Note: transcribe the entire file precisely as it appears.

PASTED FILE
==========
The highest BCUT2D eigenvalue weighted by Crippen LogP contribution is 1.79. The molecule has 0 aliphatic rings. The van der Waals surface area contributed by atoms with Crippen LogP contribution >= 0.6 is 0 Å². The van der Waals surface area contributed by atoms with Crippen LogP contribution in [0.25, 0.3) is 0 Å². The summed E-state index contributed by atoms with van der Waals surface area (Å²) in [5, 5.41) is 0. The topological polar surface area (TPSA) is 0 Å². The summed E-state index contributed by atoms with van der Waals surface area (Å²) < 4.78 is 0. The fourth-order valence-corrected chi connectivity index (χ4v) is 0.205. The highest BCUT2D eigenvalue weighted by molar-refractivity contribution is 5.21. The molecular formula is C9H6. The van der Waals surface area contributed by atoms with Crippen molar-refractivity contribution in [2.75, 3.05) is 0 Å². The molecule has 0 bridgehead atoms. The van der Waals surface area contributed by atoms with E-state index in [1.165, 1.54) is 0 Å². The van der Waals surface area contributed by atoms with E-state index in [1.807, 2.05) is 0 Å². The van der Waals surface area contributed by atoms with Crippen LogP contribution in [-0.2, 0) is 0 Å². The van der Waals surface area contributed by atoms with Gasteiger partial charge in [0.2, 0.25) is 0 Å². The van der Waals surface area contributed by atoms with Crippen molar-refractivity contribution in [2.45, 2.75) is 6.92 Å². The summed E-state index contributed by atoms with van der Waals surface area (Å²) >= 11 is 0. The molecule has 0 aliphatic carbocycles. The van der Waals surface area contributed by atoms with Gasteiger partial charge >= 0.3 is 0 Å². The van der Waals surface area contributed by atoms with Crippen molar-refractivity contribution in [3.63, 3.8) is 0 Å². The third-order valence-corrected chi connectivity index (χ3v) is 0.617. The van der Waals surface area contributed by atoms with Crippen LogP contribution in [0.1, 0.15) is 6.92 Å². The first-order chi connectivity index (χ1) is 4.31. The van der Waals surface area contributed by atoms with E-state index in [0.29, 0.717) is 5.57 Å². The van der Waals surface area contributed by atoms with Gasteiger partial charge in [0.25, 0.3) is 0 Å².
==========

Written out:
The highest BCUT2D eigenvalue weighted by Crippen LogP contribution is 1.79. The molecule has 0 aliphatic rings. The van der Waals surface area contributed by atoms with Crippen LogP contribution >= 0.6 is 0 Å². The van der Waals surface area contributed by atoms with Crippen LogP contribution in [0.25, 0.3) is 0 Å². The summed E-state index contributed by atoms with van der Waals surface area (Å²) in [5, 5.41) is 0. The topological polar surface area (TPSA) is 0 Å². The summed E-state index contributed by atoms with van der Waals surface area (Å²) < 4.78 is 0. The fourth-order valence-corrected chi connectivity index (χ4v) is 0.205. The highest BCUT2D eigenvalue weighted by molar-refractivity contribution is 5.21. The molecular formula is C9H6. The van der Waals surface area contributed by atoms with Crippen molar-refractivity contribution in [2.75, 3.05) is 0 Å². The molecule has 0 bridgehead atoms. The van der Waals surface area contributed by atoms with E-state index in [1.165, 1.54) is 0 Å². The van der Waals surface area contributed by atoms with E-state index in [1.807, 2.05) is 0 Å². The van der Waals surface area contributed by atoms with Crippen LogP contribution in [-0.2, 0) is 0 Å². The van der Waals surface area contributed by atoms with Gasteiger partial charge in [0.2, 0.25) is 0 Å². The van der Waals surface area contributed by atoms with Crippen molar-refractivity contribution in [2.45, 2.75) is 6.92 Å². The summed E-state index contributed by atoms with van der Waals surface area (Å²) >= 11 is 0. The molecule has 0 aliphatic carbocycles. The van der Waals surface area contributed by atoms with Gasteiger partial charge >= 0.3 is 0 Å². The van der Waals surface area contributed by atoms with Crippen molar-refractivity contribution in [3.63, 3.8) is 0 Å². The third-order valence-corrected chi connectivity index (χ3v) is 0.617. The van der Waals surface area contributed by atoms with Crippen LogP contribution in [0.1, 0.15) is 6.92 Å². The first-order chi connectivity index (χ1) is 4.31. The van der Waals surface area contributed by atoms with E-state index in [0.29, 0.717) is 5.57 Å². The van der Waals surface area contributed by atoms with Gasteiger partial charge in [0.25, 0.3) is 0 Å².